When it comes to assessing Ireland’s strongest performers in the opening two rounds of the NatWest 6 Nations, Keith Earls features prominently on the list.
This should come as little surprise with his form for Munster over the past 18 months, plus a fine showing during the Autumn internationals.
Earls is already building a highlights reel both with and without the ball from the Championship.
His cross-field catch from Johnny Sexton in Paris was a high-risk move which was handsomely rewarded. The 24th phase at the death gained valuable yards and stretched the French defence; 17 phases later and the out-half sealed a famous Irish win.
You see what’s going on in Syria. If I’m worried about a game I’ll go back and look at that to see how lucky you are - Keith Earls
The following week he hunted Italian winger Mattia Bellini the length of the field to prevent Conor O’Shea’s men from getting a fourth try in Dublin. Even though the result was assured, Earls’ blistering pace had a positive impact on the scoreboard, which could prove invaluable by the end of the competition.
His catch on the run from a cross-field kick earlier on was every bit as satisfying.
Next up on Saturday is Wales and the pre-match talk has centered on the kicking duel and aerial bombardment in prospect. The return of Leigh Halfpenny, Liam Williams and, in particular, Dan Biggar, adds to their aerial weaponry, but 41-cap Earls is ready and thriving in the air when necessary.
"There is always talk about the high ball. For me, Wales are one of the best teams at it and that is going to be the challenge," he told RTÉ Sport.
"They are playing quite expansive now and can play it any way."
So what has helped Earls become so effective in the air? First of all it starts at provincial level.
Earls credits the pressure applied by Munster team-mates Darren Sweetnam and Andrew Conway, two players who caught the eye in the November Series, as a significant factor. Both have shown their aerial prowess over the past 18 months and the impact has been positive on 64-cap Earls.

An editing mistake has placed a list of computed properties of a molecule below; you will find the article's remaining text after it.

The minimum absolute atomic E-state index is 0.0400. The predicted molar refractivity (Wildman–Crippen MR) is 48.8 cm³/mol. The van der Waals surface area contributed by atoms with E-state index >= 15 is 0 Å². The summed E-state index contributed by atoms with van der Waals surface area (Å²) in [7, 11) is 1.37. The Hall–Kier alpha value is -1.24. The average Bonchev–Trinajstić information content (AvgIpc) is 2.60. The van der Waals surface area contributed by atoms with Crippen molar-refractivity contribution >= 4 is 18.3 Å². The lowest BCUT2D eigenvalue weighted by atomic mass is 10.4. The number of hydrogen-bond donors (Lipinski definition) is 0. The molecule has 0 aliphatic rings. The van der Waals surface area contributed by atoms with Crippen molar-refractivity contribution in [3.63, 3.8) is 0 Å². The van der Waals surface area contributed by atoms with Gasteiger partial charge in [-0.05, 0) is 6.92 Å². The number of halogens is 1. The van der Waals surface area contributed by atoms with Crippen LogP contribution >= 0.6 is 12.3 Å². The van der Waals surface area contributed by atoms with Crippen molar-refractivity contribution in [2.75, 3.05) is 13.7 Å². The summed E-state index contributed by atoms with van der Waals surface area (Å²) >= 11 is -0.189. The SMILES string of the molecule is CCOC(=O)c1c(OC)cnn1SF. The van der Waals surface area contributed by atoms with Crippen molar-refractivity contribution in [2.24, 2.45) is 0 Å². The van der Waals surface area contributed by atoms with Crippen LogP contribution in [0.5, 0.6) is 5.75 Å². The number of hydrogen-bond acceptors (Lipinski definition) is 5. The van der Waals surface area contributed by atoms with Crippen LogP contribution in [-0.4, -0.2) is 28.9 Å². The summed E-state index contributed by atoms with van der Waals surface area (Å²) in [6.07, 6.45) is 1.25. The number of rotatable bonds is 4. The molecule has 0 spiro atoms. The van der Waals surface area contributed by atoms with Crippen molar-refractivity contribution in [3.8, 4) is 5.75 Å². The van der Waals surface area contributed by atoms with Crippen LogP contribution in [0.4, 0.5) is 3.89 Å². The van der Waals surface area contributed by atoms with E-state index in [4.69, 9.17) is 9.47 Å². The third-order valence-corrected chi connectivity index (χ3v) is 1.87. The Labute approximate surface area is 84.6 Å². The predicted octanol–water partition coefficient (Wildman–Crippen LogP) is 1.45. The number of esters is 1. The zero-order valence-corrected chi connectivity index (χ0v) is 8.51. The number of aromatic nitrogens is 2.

"It is something we have been working on," he admits. "It is a big part of rugby now. I’ve been doing a lot of eye training too at high speeds."
The eye training is almost a throw away comment, but on further questioning, the 30-year-old says it is something he has gone back to recently and reaped the rewards.
The flying winger took a couple of bangs to the head earlier in his career he says that resulted in his eyes being "out of sync" with the gel in his ears. Having your head balanced with your ears is crucial for peripheral vision and clutching balls out of the sky.
So what does it mean in practical terms?
"It’s easy stuff. Putting an x on the window and moving your head back and forward to try and get your head balanced with the gel in your ears. Thankfully the work is coming good.
"It is quite hard to try and see a ball while running at high speeds. I’m at an age where every one per cent counts."
He has received some funny looks from medical staff in the physio room while carrying out the exercise on the treatment table, but the results are evident. Earls carried out the eye training studiously a few years ago when he was first aware of it, but that tapered off.
"It’s something I’ve been doing again in the past few weeks.
"I’m looking for the one per cent. At the moment I am seeing the ball a lot clearer in the air as I’m running, but there is still a lot to improve on as well. I’ll keep working on it."
It is a decade since the Limerick speed merchant made his Test debut, and the 2018 version is a world apart from the callow 20-year-old who burst onto the scene.
Like many sportspeople, he was often wracked with doubt and pre-match nerves, but time, perspective and the presence of his two daughters Ella-May and Laurie have completely changed his outlook.
"It’s weird, I can’t help but feel relaxed going into games now," he says. "A big thing for me is putting everything into perspective. That’s something I do every day, every half hour, every minute.
"When you have kids and you see what’s going on in Syria. If I’m worried about a game I’ll go back and look at that to see how lucky you are."
Without a win in four years against Wales, Earls knows full well the nature of the challenge facing his team-mates on Saturday. Gatland’s side ripped Scotland apart in the opening round, before a crippling injury list was insurmountable against reigning champions England last time out.
The Welsh head coach has been able to recall some of his big guns, which is likely to directly impact his afternoon on the wing.
He is expecting passion and physicality from "one of the best teams around", but internal assessment is more of a priority than fretting over opposition tactics.
"We have had a close look at them and their players, but the most important thing is to look after myself. I have to get myself right."
Only Rob Kearney (80), Johnny Sexton (70), Cian Healy (75) and Rory Best (108) boast more caps that Earls who continues to go from strength-to-strength. An integral part of the Irish gameplan, he is a senior leader at the top of his game.
"I’m enjoying my rugby at the moment. Hopefully Saturday will be the same way. I’m nice and relaxed."
Follow Ireland v Wales on Saturday (KO 2.15pm) via the live blog on RTÉ.ie/Sport and the News Now App, or listen live on RTÉ Radio 1, with commentary from Michael Corcoran and Donal Lenihan.